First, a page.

Academic journal article Entrepreneurship: Theory and Practice

Invention Quality and Entrepreneurial Earnings: The Role of Prior Employment Variety

Academic journal article Entrepreneurship: Theory and Practice

Invention Quality and Entrepreneurial Earnings: The Role of Prior Employment Variety

Article excerpt

We use creativity theory to analyze the effects of occupational job variety and industry variety on invention quality, and entrepreneurial earnings. We test our ideas with survey data from 770 inventor-entrepreneurs who commercialized their own inventions. Results suggest that occupational and industry variety substitute for each other in positively affecting invention quality whereas a lack of industry variety is associated with greater entrepreneurial earnings. Results are consistent with the idea that high levels of both occupational and industry variety enables the generation and discovery of inventions, but these ideas are usually not technically feasible or financially viable.


A central goal of entrepreneurship research is to identify the factors that predict entrepreneurial success (Shane & Venkataraman, 2000), particularly with respect to identifying new opportunities and successfully exploiting them for commercial profit (e.g., Arentz, Sautet, & Storr, 2013; Corbett, 2005). Much research has been dedicated to identifying a range of dispositional factors including risk-taking propensity and cognitive abilities (for a review, see Astebro, 2012). Alternatively, scholars have also sought to identify nondispositional factors, with a particular interest in human capital (for a review see Unger, Rauch, Frese, & Rosenvusch, 2011). The core idea of human capital theory is that investments in human capital (e.g., education or job skills) increase net lifetime earnings because of their value in most types of employment (Becker, 1964). In addition, Lazear (2005) posits that entrepreneurial success is contingent on acquiring all the relevant and diverse business skills required to start and run a new venture. However, while many conclude that human capital is essential to entrepreneurial success (e.g., Briiderl, Preisendorfer, & Ziegler, 1992; Cooper, Gimeno-Gascon, & Woo, 1994), some remain skeptical of its value for entrepreneurship (e.g., Baum & Silverman, 2004; Haber & Reichel, 2007).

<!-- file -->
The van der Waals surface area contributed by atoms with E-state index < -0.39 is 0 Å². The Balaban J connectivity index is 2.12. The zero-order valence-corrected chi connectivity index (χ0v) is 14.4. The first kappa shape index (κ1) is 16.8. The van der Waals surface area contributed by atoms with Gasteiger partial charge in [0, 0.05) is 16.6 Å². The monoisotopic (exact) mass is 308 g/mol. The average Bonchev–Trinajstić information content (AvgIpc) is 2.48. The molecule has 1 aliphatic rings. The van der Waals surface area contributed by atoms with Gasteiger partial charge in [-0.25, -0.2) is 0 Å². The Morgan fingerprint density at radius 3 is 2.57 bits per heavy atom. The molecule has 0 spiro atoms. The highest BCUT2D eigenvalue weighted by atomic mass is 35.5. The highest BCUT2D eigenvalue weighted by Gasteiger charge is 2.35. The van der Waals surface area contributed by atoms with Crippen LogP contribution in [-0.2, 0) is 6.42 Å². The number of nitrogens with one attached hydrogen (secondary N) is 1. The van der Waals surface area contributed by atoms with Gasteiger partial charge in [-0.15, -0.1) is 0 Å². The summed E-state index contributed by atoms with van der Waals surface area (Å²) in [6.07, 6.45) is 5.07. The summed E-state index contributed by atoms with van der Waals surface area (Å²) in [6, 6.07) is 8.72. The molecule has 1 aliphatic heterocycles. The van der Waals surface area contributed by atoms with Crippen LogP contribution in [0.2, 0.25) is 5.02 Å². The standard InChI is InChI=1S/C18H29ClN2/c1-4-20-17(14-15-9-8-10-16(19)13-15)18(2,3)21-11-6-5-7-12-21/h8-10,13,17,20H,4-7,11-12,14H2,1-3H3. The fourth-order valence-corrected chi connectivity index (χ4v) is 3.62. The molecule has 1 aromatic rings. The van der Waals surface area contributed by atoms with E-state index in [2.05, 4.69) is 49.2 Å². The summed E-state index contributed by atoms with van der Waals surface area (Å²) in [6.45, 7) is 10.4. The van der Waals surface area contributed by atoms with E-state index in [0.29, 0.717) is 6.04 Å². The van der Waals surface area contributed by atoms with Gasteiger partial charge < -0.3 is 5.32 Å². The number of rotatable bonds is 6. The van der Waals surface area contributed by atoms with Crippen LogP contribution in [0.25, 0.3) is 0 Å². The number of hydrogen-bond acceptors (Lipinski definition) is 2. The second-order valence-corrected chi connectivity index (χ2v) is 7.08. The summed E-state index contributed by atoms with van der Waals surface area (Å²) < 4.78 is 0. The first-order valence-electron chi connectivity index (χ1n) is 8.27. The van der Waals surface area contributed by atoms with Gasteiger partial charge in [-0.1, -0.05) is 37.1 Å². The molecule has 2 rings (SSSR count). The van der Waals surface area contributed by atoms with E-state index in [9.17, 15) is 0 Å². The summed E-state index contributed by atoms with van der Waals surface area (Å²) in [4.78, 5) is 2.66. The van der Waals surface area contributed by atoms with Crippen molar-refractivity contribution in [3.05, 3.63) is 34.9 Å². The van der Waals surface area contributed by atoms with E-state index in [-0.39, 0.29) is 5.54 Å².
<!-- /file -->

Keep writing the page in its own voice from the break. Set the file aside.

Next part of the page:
To resolve this debate, Unger et al. (2011) conducted a meta-analytic review of 30 years of human capital research and found only a small positive effect of human capital on entrepreneurial success. They offer the explanation that human capital effects on entrepreneurial success depend on how relevant human capital is to the specific entrepreneurial tasks required for success. For example, Davidsson and Honig (2003) find human capital to be more strongly related to the task of starting a new business than the task of completing the first sale or turning a profit. Consequently, Unger et al. suggest the importance of addressing how human capital reflects learning from prior experiences to effectively execute the variety of entrepreneurial tasks required for success.

Considered together, human capital research on entrepreneurship provides two suggestions: entrepreneurship may require a variety of business skills (Lazear, 2005), and some business skills are more important for certain entrepreneurial activities whereas other business skills are more important for other entrepreneurial activities (Davidsson & Honig, 2003). In this article, we suggest that unpacking human capital into its component parts--be it knowledge and skills acquired through prior occupational experiences or prior industry experiences--and separating out the effects of these component parts on specific entrepreneurial tasks should provide new insights into the link between human capital and entrepreneurial success.

In reviewing the aforementioned research, we posit that distinguishing between occupational variety and industry variety (cf. Astebro & Thompson, 2011) and between two dependent variables that capture entrepreneurial success--i.e., invention quality and entrepreneurial earnings--makes a useful contribution to furthering our understanding of the role of human capital on entrepreneurial success. …

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